Was the communication to the public? Rares J held that no communication 'to the public' occurred. The fact that the user may be with one or more other persons, such as family members or friends, when the communication is received will not, ordinarily, convert its private and domestic nature to being that of a communication 'to the public'. When the user made the recording and when that consumer made the communication of it, no infringement occurred. The digital file streamed to the TV Now user was not an infringing 'article' or 'article or thing'.


'Reversing the Privacy Paradox: An Experimental Study', presented by Victoria Groom & M. Ryan Calo at last year's US Telecommunications Policy Research Conference (TPRC 2011), represents -
a collaboration between a privacy scholar and a PhD in human-computer interaction aimed at testing the efficacy of user experience as a form of privacy notice. Notice is among the only affirmative requirements websites face with respect to privacy. Yet few consumers read or understand privacy policies. Indeed, studies show that the presence of a link labeled “privacy” leads consumers to assume that the website has specific privacy practices that may or may not actually exist.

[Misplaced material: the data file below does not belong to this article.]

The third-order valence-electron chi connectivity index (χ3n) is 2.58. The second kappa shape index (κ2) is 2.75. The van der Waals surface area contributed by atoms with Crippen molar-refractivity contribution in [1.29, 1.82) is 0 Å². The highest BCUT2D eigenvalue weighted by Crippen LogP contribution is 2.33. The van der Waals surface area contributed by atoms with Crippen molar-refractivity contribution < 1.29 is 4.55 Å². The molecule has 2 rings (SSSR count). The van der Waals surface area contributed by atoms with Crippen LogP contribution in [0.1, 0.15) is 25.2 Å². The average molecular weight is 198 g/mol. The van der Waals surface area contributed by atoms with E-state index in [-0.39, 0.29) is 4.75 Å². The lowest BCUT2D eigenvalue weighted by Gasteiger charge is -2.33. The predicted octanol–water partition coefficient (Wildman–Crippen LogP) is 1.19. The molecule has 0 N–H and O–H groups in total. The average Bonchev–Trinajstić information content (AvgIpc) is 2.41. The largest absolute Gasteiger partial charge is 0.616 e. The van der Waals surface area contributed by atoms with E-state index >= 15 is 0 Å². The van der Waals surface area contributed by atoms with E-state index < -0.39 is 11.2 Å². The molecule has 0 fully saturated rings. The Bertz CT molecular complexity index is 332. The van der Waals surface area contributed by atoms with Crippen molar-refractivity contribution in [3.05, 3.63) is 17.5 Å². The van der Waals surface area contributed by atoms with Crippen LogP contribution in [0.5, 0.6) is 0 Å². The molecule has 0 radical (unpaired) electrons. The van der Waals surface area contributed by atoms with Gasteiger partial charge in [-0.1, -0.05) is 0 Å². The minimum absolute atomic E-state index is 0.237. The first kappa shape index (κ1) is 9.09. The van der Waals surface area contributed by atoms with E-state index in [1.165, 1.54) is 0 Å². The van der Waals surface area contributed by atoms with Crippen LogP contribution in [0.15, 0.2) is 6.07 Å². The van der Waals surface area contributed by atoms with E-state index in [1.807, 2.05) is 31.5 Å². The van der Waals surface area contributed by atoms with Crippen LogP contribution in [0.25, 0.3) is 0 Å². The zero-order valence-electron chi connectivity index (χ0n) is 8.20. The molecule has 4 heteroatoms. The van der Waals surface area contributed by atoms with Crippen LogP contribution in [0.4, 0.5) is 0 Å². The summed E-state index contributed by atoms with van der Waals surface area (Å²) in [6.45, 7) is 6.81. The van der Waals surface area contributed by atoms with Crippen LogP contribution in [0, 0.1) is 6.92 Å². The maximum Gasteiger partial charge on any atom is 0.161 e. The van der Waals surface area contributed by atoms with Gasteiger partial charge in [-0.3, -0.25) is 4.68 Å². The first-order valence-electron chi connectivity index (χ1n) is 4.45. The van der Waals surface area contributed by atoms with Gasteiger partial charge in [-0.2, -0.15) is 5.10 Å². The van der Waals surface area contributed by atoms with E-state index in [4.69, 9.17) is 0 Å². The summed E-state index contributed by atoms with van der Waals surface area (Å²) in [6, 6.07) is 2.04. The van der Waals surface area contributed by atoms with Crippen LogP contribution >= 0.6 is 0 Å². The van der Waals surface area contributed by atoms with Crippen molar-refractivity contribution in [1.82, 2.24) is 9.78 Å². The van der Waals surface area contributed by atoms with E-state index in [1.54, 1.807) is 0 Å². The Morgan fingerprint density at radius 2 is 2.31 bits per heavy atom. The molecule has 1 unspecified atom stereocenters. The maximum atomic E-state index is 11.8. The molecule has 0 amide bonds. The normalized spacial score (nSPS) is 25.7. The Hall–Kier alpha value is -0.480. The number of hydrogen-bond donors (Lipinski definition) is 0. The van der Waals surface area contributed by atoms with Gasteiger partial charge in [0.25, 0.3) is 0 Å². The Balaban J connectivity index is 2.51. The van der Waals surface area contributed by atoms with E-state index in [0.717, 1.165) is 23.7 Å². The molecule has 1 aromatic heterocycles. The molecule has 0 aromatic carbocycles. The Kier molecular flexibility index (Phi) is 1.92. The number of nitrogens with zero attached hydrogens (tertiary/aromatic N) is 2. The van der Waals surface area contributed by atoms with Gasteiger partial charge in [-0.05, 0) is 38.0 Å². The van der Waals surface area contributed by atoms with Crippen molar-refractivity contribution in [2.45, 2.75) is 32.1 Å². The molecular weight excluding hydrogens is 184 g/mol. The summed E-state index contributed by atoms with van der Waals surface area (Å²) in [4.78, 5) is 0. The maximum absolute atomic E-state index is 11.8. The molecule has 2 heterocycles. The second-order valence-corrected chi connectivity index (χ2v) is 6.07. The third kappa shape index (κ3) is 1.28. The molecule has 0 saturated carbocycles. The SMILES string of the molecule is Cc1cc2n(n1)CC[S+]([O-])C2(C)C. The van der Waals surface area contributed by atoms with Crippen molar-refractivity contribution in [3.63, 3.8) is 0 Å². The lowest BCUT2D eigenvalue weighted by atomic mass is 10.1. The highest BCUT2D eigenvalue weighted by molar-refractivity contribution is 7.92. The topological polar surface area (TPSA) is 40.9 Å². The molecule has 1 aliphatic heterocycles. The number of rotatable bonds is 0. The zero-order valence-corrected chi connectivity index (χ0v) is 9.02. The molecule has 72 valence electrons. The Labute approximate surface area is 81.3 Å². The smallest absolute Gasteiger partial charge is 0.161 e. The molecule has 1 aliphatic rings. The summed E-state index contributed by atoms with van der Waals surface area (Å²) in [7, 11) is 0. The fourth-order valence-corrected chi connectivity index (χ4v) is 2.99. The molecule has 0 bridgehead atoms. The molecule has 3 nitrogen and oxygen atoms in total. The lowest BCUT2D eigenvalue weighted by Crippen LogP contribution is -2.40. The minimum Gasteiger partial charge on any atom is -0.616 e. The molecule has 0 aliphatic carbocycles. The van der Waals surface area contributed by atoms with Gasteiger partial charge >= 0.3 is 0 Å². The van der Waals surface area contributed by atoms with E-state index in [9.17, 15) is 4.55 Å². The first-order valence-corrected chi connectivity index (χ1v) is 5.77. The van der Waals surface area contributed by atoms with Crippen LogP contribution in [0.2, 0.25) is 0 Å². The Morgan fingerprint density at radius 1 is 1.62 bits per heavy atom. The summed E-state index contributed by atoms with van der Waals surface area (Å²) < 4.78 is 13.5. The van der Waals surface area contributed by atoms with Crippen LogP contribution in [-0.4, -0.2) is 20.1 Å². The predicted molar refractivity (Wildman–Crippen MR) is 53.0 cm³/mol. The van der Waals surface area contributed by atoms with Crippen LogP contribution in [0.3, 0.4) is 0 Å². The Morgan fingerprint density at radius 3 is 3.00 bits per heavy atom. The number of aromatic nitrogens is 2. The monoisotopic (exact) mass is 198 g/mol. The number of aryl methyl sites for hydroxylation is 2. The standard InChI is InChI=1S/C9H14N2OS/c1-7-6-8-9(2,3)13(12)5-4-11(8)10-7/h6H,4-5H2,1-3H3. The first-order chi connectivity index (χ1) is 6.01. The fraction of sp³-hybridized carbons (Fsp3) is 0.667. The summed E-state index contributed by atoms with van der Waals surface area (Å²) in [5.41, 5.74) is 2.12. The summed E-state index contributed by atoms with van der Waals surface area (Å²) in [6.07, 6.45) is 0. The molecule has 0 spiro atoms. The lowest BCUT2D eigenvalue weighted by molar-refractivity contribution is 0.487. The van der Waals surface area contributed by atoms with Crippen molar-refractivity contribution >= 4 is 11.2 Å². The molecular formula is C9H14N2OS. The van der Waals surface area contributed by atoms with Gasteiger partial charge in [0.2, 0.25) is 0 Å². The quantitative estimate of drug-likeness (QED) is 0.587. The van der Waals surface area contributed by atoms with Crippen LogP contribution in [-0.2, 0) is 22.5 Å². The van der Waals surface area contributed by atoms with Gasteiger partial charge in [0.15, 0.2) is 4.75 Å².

One alternative to requiring consumers to read lengthy prose or decipher complex symbols is to influence a user’s mental model of the website directly by adjusting the user interface. Use of particular design elements influences users’ cognitive and affective perceptions of websites and can affect behaviors relevant to privacy.

We intend to present the results of an ongoing, experimental study designed to determine how strategies of “visceral notice” compare to traditional notice. Drawing on a rich literature in human-computer interaction, social psychology, and cognitive psychology, we examine whether website design features can instill in people a more accurate understanding of information practice than a privacy policy.